Community centres are a haven for the less privileged in society and people attach rich sentimental values to those with rich cultural history.
In Boston a momentous community center named after Harriet Tubman is in the wake of reconstruction following a multi-million-dollar deal looking to put up sleek condos and the locals are not having it.
The predominantly Black residents are manic over the sale and view the deal as a ploy in a larger scheme to gentrify Boston’s black neighborhoods. A move they feel is to “whiten” the community that has seen a reasonable increase in housing prices.
The Harriet Tubman House, a monumental pillar of their community, is located in the city’s South End neighborhood, operated under the ownership of the nonprofit United South End Settlements is home to a number of community organizations whose main goal is to cater to the needs of the deprived residents in Boston.
According to HuffPost, the community center has provided years of unmatched help, resources and served as an avenue to access to affordable housing, childcare, job training and GED classes for locals. USES has given its ownership rights to housing developers New Boston Ventures last year.
There have been various protests on the sale of the building, but its current landlords say the sale is beneficial to the development of the group running the building.
“This gives us the resources to rebuild the Harriet Tubman House on the Rutland Street property and to establish an endowment for the organization to ensure stability for years to come,” USES Executive Director Maicharia Weir Lytle told the Bay Street Banner earlier this year. “That was a big piece for us. We want to make sure the organization is still here.”
The Tubman Community Center will be relocated to a new facility a half-mile away after USES agreed to sell the building. A complete ultramodern six-storey expansion with 66 houses, a cafe, art gallery, 5,000 square feet of commercial space and street-level office for USES.
The contentious sale will be the fourth relocation USES has had since its founding in 1892. The mother organization was originally set up to help Blacks from the South and immigrants get settled in Boston, but it has expanded to performing other duties that also serve the community over the years.
The new facility owners have said they would leave about 11 condos in the new building for “affordable home ownership,” and an underground parking facility will also be available.
A local who has benefited immensely from the building years ago, Arnesse Brown, founded IAmHarriet in a bid to save the building from being “repurposed”. She defines the Tubman House as “one of the last symbols of the black presence in the South End.”
Speaking to the Boston Herald, Brown said, “This building was built in the 1970s, brick by brick, by the community. You don’t get to tell me, ‘Oh, we’ll build another building’. You can’t tell me what to do with my memories. Black people’s memories shouldn’t just be relegated to a plaque somewhere.”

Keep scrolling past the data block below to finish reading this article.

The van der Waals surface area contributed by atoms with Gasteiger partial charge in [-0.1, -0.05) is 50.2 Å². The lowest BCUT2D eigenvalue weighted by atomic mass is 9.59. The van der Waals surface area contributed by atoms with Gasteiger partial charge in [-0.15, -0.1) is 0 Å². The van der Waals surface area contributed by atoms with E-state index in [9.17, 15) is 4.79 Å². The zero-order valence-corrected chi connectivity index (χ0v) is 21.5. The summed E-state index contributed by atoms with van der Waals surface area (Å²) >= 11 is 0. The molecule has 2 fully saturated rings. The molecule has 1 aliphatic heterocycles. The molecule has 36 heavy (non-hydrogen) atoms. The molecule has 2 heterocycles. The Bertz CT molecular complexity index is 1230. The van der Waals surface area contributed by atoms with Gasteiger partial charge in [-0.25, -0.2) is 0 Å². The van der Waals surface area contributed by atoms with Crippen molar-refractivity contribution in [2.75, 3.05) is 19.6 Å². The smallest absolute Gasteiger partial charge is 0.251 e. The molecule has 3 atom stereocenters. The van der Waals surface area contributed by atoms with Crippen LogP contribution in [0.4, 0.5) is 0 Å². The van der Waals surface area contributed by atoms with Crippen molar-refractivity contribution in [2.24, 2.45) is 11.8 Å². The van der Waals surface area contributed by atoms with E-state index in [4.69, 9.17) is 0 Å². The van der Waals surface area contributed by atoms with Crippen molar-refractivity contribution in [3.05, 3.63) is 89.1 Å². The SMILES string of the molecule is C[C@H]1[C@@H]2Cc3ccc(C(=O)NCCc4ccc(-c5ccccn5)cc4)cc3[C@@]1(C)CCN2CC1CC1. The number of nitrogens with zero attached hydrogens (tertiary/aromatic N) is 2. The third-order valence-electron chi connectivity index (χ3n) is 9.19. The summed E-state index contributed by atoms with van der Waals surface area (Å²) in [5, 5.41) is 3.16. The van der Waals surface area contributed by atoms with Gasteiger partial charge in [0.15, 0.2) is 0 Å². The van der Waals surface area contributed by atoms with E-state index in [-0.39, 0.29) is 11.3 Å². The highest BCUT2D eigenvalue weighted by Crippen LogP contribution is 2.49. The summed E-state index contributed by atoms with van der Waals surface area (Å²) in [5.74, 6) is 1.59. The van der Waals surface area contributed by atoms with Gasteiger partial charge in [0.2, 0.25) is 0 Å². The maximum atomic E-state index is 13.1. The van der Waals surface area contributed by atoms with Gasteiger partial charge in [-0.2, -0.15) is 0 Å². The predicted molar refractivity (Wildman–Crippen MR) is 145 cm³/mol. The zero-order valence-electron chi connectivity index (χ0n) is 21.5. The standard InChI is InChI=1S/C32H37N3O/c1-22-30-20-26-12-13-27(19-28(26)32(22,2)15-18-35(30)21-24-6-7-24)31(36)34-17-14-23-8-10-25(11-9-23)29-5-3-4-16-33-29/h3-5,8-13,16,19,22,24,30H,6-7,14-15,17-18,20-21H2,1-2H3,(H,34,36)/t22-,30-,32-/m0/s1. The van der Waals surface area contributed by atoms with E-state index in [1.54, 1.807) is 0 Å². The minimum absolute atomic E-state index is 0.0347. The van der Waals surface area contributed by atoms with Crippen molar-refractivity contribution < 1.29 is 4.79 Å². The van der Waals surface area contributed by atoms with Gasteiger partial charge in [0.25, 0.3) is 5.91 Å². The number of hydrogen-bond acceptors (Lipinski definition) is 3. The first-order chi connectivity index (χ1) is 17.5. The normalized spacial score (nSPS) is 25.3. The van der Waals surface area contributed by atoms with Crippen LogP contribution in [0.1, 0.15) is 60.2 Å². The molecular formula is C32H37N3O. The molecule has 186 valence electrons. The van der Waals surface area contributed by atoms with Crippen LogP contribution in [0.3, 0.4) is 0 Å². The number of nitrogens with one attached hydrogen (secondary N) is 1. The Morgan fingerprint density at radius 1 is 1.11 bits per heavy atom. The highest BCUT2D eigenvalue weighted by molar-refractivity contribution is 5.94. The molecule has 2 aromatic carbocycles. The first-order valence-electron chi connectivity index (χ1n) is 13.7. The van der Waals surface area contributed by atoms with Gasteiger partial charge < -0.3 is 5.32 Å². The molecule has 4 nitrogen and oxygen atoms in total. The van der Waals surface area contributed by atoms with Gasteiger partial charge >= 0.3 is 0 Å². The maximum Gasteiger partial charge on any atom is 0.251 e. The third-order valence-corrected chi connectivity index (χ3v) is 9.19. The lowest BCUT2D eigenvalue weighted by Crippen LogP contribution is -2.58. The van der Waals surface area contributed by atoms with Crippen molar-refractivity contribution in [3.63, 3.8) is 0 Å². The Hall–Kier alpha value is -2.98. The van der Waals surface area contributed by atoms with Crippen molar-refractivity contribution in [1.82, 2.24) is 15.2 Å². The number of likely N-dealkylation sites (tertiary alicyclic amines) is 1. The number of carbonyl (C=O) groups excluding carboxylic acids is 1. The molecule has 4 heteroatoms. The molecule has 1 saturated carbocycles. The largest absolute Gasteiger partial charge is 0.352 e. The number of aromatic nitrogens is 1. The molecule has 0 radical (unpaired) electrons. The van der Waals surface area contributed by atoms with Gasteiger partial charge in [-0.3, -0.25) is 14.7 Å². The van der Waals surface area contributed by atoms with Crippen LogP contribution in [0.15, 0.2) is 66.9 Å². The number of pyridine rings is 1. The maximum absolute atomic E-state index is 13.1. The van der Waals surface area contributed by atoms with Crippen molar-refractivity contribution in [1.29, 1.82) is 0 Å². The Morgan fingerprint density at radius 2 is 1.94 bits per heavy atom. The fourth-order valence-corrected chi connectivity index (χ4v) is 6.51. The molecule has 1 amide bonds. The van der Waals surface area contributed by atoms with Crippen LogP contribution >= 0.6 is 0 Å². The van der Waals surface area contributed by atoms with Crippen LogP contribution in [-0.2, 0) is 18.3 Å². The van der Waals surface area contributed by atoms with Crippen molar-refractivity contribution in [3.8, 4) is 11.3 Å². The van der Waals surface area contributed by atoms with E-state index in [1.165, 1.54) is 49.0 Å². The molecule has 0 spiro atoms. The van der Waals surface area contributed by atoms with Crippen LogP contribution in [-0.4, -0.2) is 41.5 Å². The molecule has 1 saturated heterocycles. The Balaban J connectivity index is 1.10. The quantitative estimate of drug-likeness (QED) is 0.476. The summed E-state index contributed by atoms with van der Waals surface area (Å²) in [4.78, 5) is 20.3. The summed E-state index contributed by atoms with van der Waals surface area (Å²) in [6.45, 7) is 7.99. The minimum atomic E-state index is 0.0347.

To compensate the Boston locals campaigning against the sale because it will wipe out Harriet’s historical attachment facility, a piece of the original Harriet Tubman center will be preserved in the new building.
The new building will keep a colorful mural depicting the diversity of South End that’s currently on Harriet Tubman House, as well as the USES workspace, according to HuffPost.
However, it is still not enough compensation for the tenants and the many beneficiaries of the facility which has been vacant in months leading to the final sale date in November.
Jessica Bruno receives career coaching at the Tubman House and says she’d “be devastated to see this place close down.” Her six-year-old son also attends programs at Rutland Street.
She added, “it’s crucial for me, and it’s crucial for these children” to have such a facility that has the black and other ethnic minority’s interests at its core.
Over the years, residents have complained about Boston being made inaccessible to the black community which is mostly living a subliminal life in the community and it is gradually being made into an elitist locality with all the new infrastructures pouring in, Boston Herald reports.
“This is yet another one of the major Black institutions in Boston that is being bulled over and, in this case, torn down for condos,” former city councilor Tito Jackson told the outlet. “To lose these institutions is not only an institutional loss but it’s also a loss of services and a loss of history in particular.”
About 350 children and their families rely on the continued existence of USES for youth programming and other services.